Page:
I read an article just last week talking about the standards and how now all buildings that meet these new mandatory standards will be certifiably green in the state of California, which means that starting January 1, 2011, all buildings in California are green as long as they meet the minimum building code of the state of California. In one fell swoop we have redefined what it means to build a green building in the state of California. We used to have LEED and GreenPoint Rated, and now we have a far lower standard than that. Let me be clear: there is no honor, you should get no award, you should get no pat on the back, for meeting code in California or any other part of the nation. Yet now we have a number of groups, whether naively or disingenuously, appropriating this new code and using it to call their buildings green.
We've made some real progress, because we now have industry fully adopting the language of green building, but I am very concerned that we are going to have a significant amount of market confusion over the next few years as we try to figure out where this building code fits with the leadership standards that have already been adopted moving forward. It's going to be an incredibly exciting time in California as we go down this path of transferring green building into code; there's going to be a number of learning opportunities moving forward. But let me just say that from the California Energy Commission, we always encourage local governments, builders, architects to build the most energy efficient buildings they absolutely can, using whatever rating system they can, to project a message of leadership for what they want for their communities. I look forward to working with you folks in the future to make sure that the Energy Commission incorporates policies to help you do that. Thank you very much for your time.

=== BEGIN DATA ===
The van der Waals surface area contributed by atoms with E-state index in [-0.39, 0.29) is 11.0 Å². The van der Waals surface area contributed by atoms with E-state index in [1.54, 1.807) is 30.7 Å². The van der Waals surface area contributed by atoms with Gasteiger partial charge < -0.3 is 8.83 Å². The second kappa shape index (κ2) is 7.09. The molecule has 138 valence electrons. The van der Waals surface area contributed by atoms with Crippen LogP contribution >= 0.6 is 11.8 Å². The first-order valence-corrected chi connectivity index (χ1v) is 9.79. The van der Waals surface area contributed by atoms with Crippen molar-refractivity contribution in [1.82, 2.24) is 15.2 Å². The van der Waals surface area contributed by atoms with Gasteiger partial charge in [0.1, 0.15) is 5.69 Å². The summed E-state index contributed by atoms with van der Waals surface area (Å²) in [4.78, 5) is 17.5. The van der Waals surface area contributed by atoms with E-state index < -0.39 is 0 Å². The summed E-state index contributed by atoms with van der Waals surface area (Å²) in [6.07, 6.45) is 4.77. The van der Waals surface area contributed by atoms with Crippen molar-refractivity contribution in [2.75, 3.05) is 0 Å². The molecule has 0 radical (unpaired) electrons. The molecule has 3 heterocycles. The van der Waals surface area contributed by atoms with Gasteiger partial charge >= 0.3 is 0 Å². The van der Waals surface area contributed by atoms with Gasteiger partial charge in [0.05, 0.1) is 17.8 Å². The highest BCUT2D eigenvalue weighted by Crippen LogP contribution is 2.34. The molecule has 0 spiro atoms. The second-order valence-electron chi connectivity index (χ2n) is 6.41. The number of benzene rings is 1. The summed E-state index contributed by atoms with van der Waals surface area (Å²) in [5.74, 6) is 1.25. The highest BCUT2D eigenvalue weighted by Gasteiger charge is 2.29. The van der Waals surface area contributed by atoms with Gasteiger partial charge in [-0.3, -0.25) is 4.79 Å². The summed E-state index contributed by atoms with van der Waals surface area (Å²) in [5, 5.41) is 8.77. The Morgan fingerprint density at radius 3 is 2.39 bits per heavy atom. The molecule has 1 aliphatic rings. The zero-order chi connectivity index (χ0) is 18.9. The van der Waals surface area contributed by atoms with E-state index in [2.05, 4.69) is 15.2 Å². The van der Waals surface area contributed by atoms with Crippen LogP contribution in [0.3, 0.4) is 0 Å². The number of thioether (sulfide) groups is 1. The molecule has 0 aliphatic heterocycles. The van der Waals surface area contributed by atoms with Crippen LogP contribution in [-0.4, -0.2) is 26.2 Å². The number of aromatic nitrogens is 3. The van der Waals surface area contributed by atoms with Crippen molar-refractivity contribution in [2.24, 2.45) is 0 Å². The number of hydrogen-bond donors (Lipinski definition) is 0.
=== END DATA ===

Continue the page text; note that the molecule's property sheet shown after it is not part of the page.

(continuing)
Bryan Jackson, editor, Green Building Update; partner, Allen Matkins; adjunct professor, USC, Green and Sustainable Construction: ...President Obama's Executive Order 13154 started a "quiet green revolution" that will pull much of the public and private sectors into green and sustainable construction and green procurement. Why? Since the largest landlord and the biggest end user in the United States is the federal government, any order that mandates green and sustainable construction and green procurement throughout the federal government will have a profound ripple effect throughout the entire U.S. economy.
In the past few years, federal and state governments have become increasingly focused on climate change, greenhouse gas emissions and the economy of green. The economic downturn helped push the House to pass the American Clean Energy and Security Act (ACES) on June 26, 2009 with the following features:
• obtain 20 percent of utility electricity from renewables and efficiencies by 2020;
• obtain 17 percent CO2 reductions by 2020 and 80 percent by 2050 based on 2005 levels;
• set energy standards for buildings, appliances, industry;
• invest $90 billion in renewable technology;
• invest $60 billion in CO2 sequestration;
• invest $20 billion in electric vehicles;
• invest $20 billion in basic R&D;
• establish tropical deforestation prevention programs;
• establish protections from energy price increases;
• establish cap-and-trade and offsets programs;
• establish federal electric transmission line authority.
ACES was intended to create green jobs, achieve energy independence, lower global warming emissions, and move the United States toward a clean energy economy. ACES proved to be controversial and only passed by seven votes in the Democratic party-controlled House. ACES moved to the Senate, but the Senate seems reluctant to take up anything other than health care legislation at this time.
My humble suggestion to Congress is that if it really wants to pass ACES, politicians should steer the bill and the debate away from climate change, global warming, greenhouse gasses, and related controversial issues toward something that makes sense for both Republicans and Democrats: dollars and cents. Make ACES an economic issue. If we move forward as a nation to save energy, water, and other resources, and create green jobs and products, we will foster real dollar dividends in the public and private sectors.
For example, various products around the world have energy rating labels, such as cars, water heaters, and other appliances. If ACES passes as currently drafted, we could have energy rating labels for buildings. This is already a reality in the U.K. One can compare the energy usage and the cost savings of any building in the U.K. against any other U.K. building, which allows developers and property managers to compete with each other for tenants who want to save on energy costs, water usage and enjoy many other green and sustainable building benefits which saves dollars and cents. Such competition allows the market place to push buildings to the level of green and sustainable construction that makes economic sense over time.